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News > Mexico

Mexico: Lopez Obrador Vows to Cancel Education Reform, Support Teachers if Elected

  • Mexican front-runner Lopez Obrador during a campaign event in Tantoyuca, Veracruz. May 10, 2018.

    Mexican front-runner Lopez Obrador during a campaign event in Tantoyuca, Veracruz. May 10, 2018. | Photo: EFE

Published 14 May 2018

The Mexican front-runner candidate asked teachers to present their views and proposals for a new reform.

The Mexican center-left presidential candidate Andres Manuel Lopez Obrador, or AMLO, said the current government spent hundreds of millions of dollars in a smear campaign against teachers who opposed the controversial education reform, which he has promised to cancel if he is elected.


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“They tricked people by using Hitler's technique: that a lie told many times can become a truth... I estimate that more than 8 billion pesos [about US$411 million] were spent in discrediting teachers and that must be known,” said Lopez Obrador during a campaign event in San Andres Tuxtla, in the gulf state of Veracruz.

Lopez Obrador has promised to revise the reform, approved by the ruling Institutional Revolutionary Party (PRI) and its offshoot the Mexican Ecologist Green Party (PVEM), which has been fiercely opposed by teachers' unions and organizations across the country.

Critics of the reform argue it has nothing to do with reforming the education system, but rather modifies labor contracts for education professionals, paving the way for liberalization of the system.

During the event, Lopez Obrador said he read in a newspaper that the education minister spent two billion pesos (about US$103.5 million) on media contracts just in one year, and asked reporters to research the money spent on the smear campaign against the teachers in order to redeem themselves, adding that since then media outlets have had a different, more critical attitude towards the reform.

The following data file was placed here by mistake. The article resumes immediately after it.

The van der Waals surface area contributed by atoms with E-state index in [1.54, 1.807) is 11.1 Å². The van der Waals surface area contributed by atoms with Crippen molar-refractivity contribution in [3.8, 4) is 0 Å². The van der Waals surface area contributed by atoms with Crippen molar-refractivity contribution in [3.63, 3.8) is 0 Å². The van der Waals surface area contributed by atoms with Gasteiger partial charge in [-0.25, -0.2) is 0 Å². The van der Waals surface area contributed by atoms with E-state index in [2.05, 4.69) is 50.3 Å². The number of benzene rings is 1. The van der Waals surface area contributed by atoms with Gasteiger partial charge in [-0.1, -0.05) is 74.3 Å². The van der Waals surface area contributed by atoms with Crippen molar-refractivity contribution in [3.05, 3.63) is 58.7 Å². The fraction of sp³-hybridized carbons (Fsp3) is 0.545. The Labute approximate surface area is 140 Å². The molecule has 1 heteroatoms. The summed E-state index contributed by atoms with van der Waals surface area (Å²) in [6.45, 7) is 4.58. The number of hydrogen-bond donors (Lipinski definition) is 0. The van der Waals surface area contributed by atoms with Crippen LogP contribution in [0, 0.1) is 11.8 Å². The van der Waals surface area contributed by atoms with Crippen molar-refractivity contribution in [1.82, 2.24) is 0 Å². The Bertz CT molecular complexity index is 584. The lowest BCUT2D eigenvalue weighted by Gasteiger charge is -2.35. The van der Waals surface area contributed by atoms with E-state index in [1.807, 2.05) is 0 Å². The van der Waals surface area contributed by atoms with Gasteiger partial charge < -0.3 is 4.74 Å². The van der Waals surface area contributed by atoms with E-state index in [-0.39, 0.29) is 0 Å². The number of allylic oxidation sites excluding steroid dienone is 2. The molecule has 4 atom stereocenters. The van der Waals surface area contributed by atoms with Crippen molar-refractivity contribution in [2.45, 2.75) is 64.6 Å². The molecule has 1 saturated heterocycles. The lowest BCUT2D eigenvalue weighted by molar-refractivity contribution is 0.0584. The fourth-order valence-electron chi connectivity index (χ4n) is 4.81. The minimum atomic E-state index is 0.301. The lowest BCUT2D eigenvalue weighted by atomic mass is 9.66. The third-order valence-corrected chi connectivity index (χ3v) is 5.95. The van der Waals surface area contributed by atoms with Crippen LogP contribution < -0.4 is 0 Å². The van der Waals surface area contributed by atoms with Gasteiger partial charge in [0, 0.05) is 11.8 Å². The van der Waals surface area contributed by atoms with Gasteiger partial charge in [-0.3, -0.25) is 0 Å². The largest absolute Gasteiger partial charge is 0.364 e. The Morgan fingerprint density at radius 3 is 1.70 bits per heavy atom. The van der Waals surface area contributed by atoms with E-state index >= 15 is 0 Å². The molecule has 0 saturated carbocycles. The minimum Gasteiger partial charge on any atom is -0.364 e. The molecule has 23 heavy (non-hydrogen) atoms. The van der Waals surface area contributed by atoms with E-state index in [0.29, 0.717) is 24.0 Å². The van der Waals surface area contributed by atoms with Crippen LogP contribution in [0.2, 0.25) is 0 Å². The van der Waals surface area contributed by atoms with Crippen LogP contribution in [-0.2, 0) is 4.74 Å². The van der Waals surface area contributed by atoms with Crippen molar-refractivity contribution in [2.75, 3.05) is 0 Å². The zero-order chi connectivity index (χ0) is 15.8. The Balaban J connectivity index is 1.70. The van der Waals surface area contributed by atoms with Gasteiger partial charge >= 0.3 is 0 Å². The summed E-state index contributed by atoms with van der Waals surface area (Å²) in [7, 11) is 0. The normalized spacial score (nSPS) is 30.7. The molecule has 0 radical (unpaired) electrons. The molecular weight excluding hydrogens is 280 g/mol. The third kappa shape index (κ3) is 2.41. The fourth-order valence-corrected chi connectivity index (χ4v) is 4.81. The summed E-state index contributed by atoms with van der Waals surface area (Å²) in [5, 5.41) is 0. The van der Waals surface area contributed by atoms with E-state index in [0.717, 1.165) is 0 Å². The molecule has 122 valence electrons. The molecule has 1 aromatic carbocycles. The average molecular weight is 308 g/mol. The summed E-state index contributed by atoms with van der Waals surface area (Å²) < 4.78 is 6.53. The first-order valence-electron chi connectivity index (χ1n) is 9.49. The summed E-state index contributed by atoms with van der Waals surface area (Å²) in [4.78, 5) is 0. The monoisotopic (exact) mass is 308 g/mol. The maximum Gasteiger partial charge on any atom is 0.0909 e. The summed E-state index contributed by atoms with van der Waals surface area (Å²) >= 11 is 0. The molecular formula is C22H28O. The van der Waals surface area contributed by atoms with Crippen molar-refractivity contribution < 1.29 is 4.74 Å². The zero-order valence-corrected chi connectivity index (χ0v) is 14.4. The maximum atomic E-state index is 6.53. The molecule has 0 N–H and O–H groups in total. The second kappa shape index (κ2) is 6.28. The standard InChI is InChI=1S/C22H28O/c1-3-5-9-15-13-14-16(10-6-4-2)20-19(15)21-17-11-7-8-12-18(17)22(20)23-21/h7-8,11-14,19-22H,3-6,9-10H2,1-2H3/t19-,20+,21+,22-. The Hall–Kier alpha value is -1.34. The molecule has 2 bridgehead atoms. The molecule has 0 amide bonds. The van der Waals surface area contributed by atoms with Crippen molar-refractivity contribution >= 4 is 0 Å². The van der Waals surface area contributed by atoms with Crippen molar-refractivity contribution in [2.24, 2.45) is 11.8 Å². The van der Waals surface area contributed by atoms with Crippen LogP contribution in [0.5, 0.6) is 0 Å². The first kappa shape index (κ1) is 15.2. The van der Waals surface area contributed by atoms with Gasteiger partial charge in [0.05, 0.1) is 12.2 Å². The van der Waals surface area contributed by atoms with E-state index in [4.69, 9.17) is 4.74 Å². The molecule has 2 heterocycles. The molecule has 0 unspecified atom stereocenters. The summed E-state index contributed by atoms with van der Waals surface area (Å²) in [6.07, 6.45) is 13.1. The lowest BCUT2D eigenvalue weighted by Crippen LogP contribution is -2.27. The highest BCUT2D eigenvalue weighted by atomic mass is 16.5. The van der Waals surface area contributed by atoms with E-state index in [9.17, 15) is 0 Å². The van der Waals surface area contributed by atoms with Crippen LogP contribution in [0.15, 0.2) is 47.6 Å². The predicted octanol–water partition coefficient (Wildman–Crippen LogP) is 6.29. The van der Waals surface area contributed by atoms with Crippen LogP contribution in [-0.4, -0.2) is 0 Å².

He also pledged to backtrack on any law that affected the dignity of the teachers in the country.

When asked about the continuous evaluation tests imposed by the reform on the teachers, Lopez Obrador said the teachers didn't oppose the evaluations as such, but that the government was using them to “try and fire them, and that's anti-pedagogical and anti-labor under any circumstance.”

To clarify his remarks, Lopez Obrador said that “inmates have the right for rehabilitation, to be reintegrated into society, so if a teacher is falling behind, he must be given the opportunity to keep up to date and improve, and not tell him 'you're out' after the first exam, that's a reactionary attitude; not even businesspeople do that with their employees.”

He also said teachers in the country agree with him and that there was no need to sign anything, because they trust him and know he keeps his word.


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Speaking about all the money the government spends on media and communication, the candidate said his administration would reduce such investment, trying not to harm those outlets because “the government needs to inform and they need the money to survive.”

“But they won't have it in such excessive quantities, I told this to the radio and TV; I told them: 'just a little, because it's holy',” the candidate said.

During another campaign event in San Pablo Guelatao, in the southern state of Oaxaca Sunday, Lopez Obrador promised the crowd of about 4,500 teachers from different states and political organizations to backtrack on the reform, whose only objective was “to revile and humiliate the teachers” and create a new one that takes into account teachers from all across the country and its proposals.

The frontrunner candidate also explained the main points of his education program, understanding it as a right for everyone and not a privilege. Among the proposals is having a basic nutrition program for schools in marginalized zones of the country and a 2,400 pesos (about US$130) scholarship so students from lower classes of society don't have to abandon their studies for work to support their families.

The left-leaning candidate continues to lead in most national polls. In a survey published by the daily El Financiero Monday, Lopez Obrador got 46 percent of the vote intention, 20 points ahead of right-wing Ricardo Anaya, the second place in the polls.

The candidate of the ruling party Jose Antonio Meade keeps going down in the polls and got 20 percent of the voting intention. Meanwhile, independent candidates Margarita Zavala and Jaime Rodriguez “El Bronco” are farther behind.

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